Mississippi is rich and diverse in fossils—the preserved remains of ancient life. Paleontology (the study of fossils) has a long history in the state, dating back nearly two hundred years. Among the first fossils to be described from Mississippi are petrified wood, giant oysters and other mollusks, the elephantine mastodon, an ancient serpentine whale, giant marine lizards, and giant ground sloths. Perhaps most unusual to early Mississippi fossil collectors was the discovery of ancient marine life throughout the state as far north as the northeastern corner of the state, well inland from the modern coastline. This was an indication that Mississippi had spent a large part of its geologic history under water. In fact, only sixty-six million years ago, a small, shallow inland sea called the Mississippi Embayment finally began its slow retreat from the Lower Mississippi River Valley to expose the area on its eastern shores we now call Mississippi.
Six particularly fossil-rich time periods are recorded in Mississippi’s geologic history. From oldest to youngest, these are (in millions of years) the Devonian period (409–363), Mississippian epoch (350–320), Cretaceous period (95–66), Eocene epoch (55–34), Oligocene epoch (34–24), and Pleistocene epoch (0.10–0.01). Although fossiliferous deposits representing other periods occur in the geologic record of the state, these are the most fossiliferous in Mississippi. Most fossils are recovered from rocks and sediments exposed at the surface, although fossils are also recovered from drilling projects that go deeper. In Mississippi, fossils are found only in sedimentary deposits, which get younger moving from the far northeastern corner of the state (Tishomingo County) to extreme southwestern and southern Mississippi. These sedimentary layers, laid down across the Southeast over the past four hundred million years, include deposits of limestone, chalk, gravel, quartz sand, clay, silt, mud, organic debris, and various combinations thereof. Most ancient rocks and sediments lying beneath Mississippi’s blanket of soils were deposited by the Mississippi Embayment, an extension of the Gulf of Mexico. However, thinner layers of nonmarine deposits also exist, largely formed by streams. All fossil-bearing Pleistocene deposits found north of the modern coastline are of stream origin.
The oldest rock formations exposed at the surface in Mississippi are found in in Tishomingo County. Millions of years of erosion have weathered and eroded fragments of these rocks of Devonian and Mississippian age, carrying them all over the state and depositing them as thick gravel lenses. These gravel deposits are mined today for use in paving rural roads and driveways. Many people with gravel driveways know about the bounty of fossils contained within the pebbles, which are primarily composed of chert (petrified siliceous ooze). Marine invertebrates such as corals, crinoids (sea lilies), gastropods (snails), bryozoans (moss animals), brachiopods (lampshell), and trilobites populate this nearly ubiquitous chert gravel.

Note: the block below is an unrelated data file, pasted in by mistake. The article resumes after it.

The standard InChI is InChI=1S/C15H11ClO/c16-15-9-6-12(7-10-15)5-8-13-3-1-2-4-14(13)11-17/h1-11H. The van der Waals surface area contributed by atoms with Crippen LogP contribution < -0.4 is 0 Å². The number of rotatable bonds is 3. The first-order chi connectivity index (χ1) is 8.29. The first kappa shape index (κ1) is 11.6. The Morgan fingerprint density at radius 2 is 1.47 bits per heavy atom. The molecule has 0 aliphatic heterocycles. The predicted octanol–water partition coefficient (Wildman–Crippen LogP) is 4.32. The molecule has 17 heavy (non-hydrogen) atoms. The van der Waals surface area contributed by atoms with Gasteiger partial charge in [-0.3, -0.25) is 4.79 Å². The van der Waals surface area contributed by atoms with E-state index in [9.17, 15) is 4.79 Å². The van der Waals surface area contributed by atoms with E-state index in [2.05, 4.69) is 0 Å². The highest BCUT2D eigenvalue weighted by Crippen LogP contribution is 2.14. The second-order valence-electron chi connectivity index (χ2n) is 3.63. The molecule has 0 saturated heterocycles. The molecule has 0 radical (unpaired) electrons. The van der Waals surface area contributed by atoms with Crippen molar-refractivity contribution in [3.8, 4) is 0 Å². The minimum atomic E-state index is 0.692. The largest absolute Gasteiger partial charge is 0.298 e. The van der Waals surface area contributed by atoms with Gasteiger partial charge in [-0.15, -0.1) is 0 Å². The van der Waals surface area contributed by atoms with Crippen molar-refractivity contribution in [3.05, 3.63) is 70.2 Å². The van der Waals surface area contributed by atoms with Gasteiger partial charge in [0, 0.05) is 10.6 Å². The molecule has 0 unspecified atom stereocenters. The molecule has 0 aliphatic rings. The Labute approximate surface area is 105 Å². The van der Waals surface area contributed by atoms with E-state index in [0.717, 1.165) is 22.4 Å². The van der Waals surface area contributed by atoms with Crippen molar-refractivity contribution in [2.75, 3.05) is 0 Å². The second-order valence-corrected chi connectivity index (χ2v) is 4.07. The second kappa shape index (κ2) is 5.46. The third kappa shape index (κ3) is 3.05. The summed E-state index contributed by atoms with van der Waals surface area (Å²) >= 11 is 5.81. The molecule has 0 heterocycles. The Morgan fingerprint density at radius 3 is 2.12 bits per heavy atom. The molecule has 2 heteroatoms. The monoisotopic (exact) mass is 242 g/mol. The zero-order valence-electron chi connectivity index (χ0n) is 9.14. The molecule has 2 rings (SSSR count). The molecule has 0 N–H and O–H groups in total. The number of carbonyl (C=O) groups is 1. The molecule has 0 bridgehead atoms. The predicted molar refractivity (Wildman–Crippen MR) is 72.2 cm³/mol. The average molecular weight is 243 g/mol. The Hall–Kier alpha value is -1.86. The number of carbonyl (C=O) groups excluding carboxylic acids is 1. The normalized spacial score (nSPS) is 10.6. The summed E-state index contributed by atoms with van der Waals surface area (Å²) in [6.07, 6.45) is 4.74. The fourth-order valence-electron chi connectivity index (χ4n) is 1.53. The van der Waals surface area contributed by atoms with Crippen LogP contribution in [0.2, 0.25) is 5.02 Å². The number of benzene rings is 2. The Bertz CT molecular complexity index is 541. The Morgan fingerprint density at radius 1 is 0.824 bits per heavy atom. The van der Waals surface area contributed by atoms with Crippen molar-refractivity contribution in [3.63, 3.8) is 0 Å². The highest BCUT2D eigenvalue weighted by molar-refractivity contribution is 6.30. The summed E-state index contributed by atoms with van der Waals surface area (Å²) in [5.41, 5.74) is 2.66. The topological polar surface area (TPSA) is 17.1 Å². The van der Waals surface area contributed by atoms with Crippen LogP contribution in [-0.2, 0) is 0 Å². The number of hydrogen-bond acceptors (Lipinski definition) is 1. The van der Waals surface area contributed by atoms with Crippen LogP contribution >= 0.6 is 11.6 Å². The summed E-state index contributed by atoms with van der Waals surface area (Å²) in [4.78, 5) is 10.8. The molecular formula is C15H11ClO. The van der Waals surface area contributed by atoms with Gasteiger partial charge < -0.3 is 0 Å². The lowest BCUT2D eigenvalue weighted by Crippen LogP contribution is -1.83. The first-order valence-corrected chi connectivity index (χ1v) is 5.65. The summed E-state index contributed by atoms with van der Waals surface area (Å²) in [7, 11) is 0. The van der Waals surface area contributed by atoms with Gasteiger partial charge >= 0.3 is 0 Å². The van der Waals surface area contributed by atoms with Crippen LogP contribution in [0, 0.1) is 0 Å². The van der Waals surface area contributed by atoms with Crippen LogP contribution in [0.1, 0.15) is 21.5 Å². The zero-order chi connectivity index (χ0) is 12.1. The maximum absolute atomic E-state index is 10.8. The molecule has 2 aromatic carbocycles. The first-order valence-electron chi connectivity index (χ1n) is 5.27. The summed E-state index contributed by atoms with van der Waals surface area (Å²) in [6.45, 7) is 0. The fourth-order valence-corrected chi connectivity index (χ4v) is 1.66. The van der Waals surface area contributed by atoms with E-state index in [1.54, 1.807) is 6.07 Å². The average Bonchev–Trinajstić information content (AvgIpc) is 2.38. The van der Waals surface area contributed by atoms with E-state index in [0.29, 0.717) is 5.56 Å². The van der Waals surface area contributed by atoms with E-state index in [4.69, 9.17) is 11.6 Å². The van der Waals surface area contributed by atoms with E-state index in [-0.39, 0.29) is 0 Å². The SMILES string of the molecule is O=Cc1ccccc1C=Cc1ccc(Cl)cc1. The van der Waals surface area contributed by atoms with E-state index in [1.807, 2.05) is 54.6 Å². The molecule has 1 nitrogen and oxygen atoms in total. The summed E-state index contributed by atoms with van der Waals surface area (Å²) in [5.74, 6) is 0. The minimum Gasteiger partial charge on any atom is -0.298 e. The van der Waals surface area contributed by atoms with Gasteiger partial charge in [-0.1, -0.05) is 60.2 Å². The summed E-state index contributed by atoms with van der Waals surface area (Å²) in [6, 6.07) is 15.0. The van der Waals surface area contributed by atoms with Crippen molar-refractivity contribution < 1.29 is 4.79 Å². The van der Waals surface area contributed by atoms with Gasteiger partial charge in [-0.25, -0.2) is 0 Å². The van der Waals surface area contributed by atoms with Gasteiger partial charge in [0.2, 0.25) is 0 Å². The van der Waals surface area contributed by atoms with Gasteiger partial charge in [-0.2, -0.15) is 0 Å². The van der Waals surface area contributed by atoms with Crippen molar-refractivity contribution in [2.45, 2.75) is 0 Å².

Moving to the west (Boonville, Ripley, and New Albany) and south (Tupelo, Aberdeen, and Columbus), deposits of Late Cretaceous age are encountered. The Cretaceous is the last period in the Age of Dinosaurs, or Mesozoic era. During this period, the sea floor supported a variety of bottom-dwelling invertebrates, including a variety of clams, gastropods, urchins, and bryozoans. The most abundant and easily recognized bottom-dwellers common to the Cretaceous chalks of northeastern Mississippi are the large, thick-shelled oysters Exogyra and Pycnodonte. Fragments of thick-shelled aberrant clams called rudists are not uncommon, identified by their unusual macrocellular (honeycombed) texture. Fish teeth and bones are common in these deposits, especially teeth belonging to several species of sharks, like the crow shark Squalicorax and the goblin shark Scapanorhynchus. Shell fragments of sea turtles and individual backbones of giant marine lizard-snakes called mosasaurs are common in Mississippi’s Cretaceous deposits. As dinosaurs were strictly terrestrial animals, very few bones of this extinct group are found in marine Cretaceous deposits. However, dinosaurs were occasionally washed to sea by hurricanes and rivers.